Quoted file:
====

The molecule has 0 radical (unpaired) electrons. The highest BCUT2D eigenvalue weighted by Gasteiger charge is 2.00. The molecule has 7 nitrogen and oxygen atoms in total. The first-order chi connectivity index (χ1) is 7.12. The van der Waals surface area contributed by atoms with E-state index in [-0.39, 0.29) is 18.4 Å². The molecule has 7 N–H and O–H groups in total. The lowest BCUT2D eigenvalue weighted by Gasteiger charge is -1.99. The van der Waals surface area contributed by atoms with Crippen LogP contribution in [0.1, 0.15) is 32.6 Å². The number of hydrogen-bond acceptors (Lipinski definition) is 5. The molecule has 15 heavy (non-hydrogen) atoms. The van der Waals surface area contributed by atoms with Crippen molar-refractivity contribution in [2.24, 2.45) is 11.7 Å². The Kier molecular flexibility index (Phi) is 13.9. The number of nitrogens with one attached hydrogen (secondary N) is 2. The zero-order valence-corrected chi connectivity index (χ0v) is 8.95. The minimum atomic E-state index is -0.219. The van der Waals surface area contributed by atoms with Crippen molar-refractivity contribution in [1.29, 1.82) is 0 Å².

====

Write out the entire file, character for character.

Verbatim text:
The molecule has 0 radical (unpaired) electrons. The highest BCUT2D eigenvalue weighted by Gasteiger charge is 2.00. The molecule has 7 nitrogen and oxygen atoms in total. The first-order chi connectivity index (χ1) is 7.12. The van der Waals surface area contributed by atoms with E-state index in [-0.39, 0.29) is 18.4 Å². The molecule has 7 N–H and O–H groups in total. The lowest BCUT2D eigenvalue weighted by Gasteiger charge is -1.99. The van der Waals surface area contributed by atoms with Crippen LogP contribution in [0.1, 0.15) is 32.6 Å². The number of hydrogen-bond acceptors (Lipinski definition) is 5. The molecule has 15 heavy (non-hydrogen) atoms. The van der Waals surface area contributed by atoms with Crippen molar-refractivity contribution in [2.24, 2.45) is 11.7 Å². The Kier molecular flexibility index (Phi) is 13.9. The number of nitrogens with one attached hydrogen (secondary N) is 2. The zero-order valence-corrected chi connectivity index (χ0v) is 8.95. The minimum atomic E-state index is -0.219. The van der Waals surface area contributed by atoms with Crippen molar-refractivity contribution in [1.29, 1.82) is 0 Å².